Then he goes on to say that we 'need a way to ensure that everyone, not just the wealthy, had an opportunity to obtain genetically enhanced intelligence'. According to him, it is 'too expensive' to subsidize this for everyone whom the government decides is a good enough citizen to be 'eligible' for their license. Therefore we should have 'a national lottery in which everyone would automatically be entered to win whatever package of enhancement technologies was currently available on the open market'. In other words, some people will have to subsidize the genetic enhancement of other people's children, at the expense of their own children.

Frankly, this whole proposal reeks from beginning to end. It starts with whining about a problem 'the fragile belief in equality of opportunity' that would not exist if it were not for the government, and it's solution is to put control of the whole human race's future and genome under the control of this same government. I don't know about you, but I would not let the government near my potential children's genome with a 10 mile pole. Even if they decided I was 'eligible' for their license permitting genetic enhancement, how am I to know whether or not some government-run laboratory is going to slip in a few genes ensuring docility along with the ones for enhanced intelligence into the embryos they are working on?

Mehlmann also ignores (deliberately I believe) a number of social, biological, and economic facts. First of all, although genetic enhancement would probably be extremely expensive when it first became available, in a free market, the price would soon drop, as the technology was perfected and more efficient methods were found. A good example of this is computers, the computer I am writing on costs about 20% now compared to what I had to pay for it 3 years ago ($500 vs. $2500). 3 years before that, this amount of computing power (1.2 gigahertz) was not even available to the general public. 3 years hence you will probably be able to pick up this sort of computer at a rummage sale for $100, or 4% of what it cost when it first went on the market.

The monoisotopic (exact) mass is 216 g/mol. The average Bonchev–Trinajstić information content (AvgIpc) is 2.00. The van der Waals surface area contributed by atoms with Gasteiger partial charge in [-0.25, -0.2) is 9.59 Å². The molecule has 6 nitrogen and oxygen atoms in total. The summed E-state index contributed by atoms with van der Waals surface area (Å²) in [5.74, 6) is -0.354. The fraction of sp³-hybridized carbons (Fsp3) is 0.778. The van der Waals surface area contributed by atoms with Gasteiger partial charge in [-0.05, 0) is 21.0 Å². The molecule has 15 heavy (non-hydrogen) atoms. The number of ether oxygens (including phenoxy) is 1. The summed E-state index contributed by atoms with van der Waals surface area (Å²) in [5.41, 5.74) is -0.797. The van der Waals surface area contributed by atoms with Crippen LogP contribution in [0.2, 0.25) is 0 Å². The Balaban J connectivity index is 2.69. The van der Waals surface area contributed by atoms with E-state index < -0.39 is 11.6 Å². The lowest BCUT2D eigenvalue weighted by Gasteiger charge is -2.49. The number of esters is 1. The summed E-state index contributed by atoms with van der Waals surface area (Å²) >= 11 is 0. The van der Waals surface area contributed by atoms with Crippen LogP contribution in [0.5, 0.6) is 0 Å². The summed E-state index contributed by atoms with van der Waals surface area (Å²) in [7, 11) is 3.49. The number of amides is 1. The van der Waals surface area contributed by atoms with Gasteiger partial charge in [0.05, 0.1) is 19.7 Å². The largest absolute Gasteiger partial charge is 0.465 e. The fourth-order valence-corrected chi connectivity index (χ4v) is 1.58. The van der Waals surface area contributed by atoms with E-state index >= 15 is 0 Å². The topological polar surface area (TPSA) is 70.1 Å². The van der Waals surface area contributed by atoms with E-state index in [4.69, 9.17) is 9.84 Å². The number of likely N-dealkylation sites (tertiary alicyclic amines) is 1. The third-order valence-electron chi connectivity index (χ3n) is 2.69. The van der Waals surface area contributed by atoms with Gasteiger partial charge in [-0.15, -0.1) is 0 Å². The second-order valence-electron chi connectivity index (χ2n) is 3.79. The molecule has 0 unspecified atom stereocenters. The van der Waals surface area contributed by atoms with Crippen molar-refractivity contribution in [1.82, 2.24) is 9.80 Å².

Also ignored by Mehlmann is that it is possible to very cheaply, if you want to, spread desirable genes throughout a population. Sperm is a fairly cheap commodity, in some case you can get it for free (or even be paid to take it!) 18 years after the first intelligence enhanced children are born, they will be interbreeding with other people in the population and spreading those genes around at virtually zero cost, including among at least some of the 'poor' people that Mehlmann claims to be so concerned about. Of course, given our government's dependence on unthinking taxpayers, perhaps that is what Mehlmann is really afraid of.

The author recommends reading: www.ayn-rand.net/Comprachicos.asp

The author says she would like hearing your opinions and/or reviews on this article: septithol@yahoo.com